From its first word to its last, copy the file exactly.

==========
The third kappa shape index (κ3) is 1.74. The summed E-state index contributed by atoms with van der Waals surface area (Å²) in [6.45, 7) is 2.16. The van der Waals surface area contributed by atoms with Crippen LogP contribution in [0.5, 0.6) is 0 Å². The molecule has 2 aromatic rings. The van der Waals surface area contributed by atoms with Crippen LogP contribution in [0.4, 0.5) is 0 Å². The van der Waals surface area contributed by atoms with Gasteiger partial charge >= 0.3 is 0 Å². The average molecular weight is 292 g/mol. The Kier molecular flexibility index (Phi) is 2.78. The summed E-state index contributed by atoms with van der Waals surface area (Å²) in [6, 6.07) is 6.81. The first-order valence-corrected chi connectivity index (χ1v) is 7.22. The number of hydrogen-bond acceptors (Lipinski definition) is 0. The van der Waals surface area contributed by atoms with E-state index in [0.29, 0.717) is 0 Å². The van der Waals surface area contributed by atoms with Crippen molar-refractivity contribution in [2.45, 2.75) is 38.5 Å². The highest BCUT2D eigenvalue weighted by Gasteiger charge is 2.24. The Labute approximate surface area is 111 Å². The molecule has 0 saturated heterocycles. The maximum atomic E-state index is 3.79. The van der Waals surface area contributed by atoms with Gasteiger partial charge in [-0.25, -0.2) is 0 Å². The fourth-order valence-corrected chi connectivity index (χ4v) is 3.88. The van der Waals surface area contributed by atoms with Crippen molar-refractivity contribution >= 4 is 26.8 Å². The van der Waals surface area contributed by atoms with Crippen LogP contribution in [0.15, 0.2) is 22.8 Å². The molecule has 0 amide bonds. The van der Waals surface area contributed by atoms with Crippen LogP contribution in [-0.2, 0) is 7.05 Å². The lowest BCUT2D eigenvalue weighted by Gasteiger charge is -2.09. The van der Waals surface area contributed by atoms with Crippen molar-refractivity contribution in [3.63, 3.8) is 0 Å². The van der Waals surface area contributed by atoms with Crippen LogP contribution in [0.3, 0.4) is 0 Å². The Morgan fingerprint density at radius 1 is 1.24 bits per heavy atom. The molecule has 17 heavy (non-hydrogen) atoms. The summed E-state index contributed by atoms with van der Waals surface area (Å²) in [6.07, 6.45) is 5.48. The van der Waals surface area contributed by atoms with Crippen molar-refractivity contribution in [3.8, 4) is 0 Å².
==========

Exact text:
The third kappa shape index (κ3) is 1.74. The summed E-state index contributed by atoms with van der Waals surface area (Å²) in [6.45, 7) is 2.16. The van der Waals surface area contributed by atoms with Crippen LogP contribution in [0.5, 0.6) is 0 Å². The molecule has 2 aromatic rings. The van der Waals surface area contributed by atoms with Crippen LogP contribution in [0.4, 0.5) is 0 Å². The van der Waals surface area contributed by atoms with Gasteiger partial charge >= 0.3 is 0 Å². The average molecular weight is 292 g/mol. The Kier molecular flexibility index (Phi) is 2.78. The summed E-state index contributed by atoms with van der Waals surface area (Å²) in [6, 6.07) is 6.81. The first-order valence-corrected chi connectivity index (χ1v) is 7.22. The number of hydrogen-bond acceptors (Lipinski definition) is 0. The van der Waals surface area contributed by atoms with E-state index in [0.29, 0.717) is 0 Å². The van der Waals surface area contributed by atoms with Crippen molar-refractivity contribution in [2.45, 2.75) is 38.5 Å². The highest BCUT2D eigenvalue weighted by Gasteiger charge is 2.24. The Labute approximate surface area is 111 Å². The molecule has 0 saturated heterocycles. The maximum atomic E-state index is 3.79. The van der Waals surface area contributed by atoms with Gasteiger partial charge in [-0.25, -0.2) is 0 Å². The fourth-order valence-corrected chi connectivity index (χ4v) is 3.88. The van der Waals surface area contributed by atoms with Crippen molar-refractivity contribution >= 4 is 26.8 Å². The van der Waals surface area contributed by atoms with Crippen LogP contribution in [0.15, 0.2) is 22.8 Å². The molecule has 0 amide bonds. The van der Waals surface area contributed by atoms with Crippen LogP contribution in [-0.2, 0) is 7.05 Å². The lowest BCUT2D eigenvalue weighted by Gasteiger charge is -2.09. The van der Waals surface area contributed by atoms with Crippen molar-refractivity contribution in [3.63, 3.8) is 0 Å². The van der Waals surface area contributed by atoms with Crippen LogP contribution in [0.3, 0.4) is 0 Å². The Morgan fingerprint density at radius 1 is 1.24 bits per heavy atom. The molecule has 17 heavy (non-hydrogen) atoms. The summed E-state index contributed by atoms with van der Waals surface area (Å²) in [6.07, 6.45) is 5.48. The van der Waals surface area contributed by atoms with Crippen molar-refractivity contribution in [3.8, 4) is 0 Å².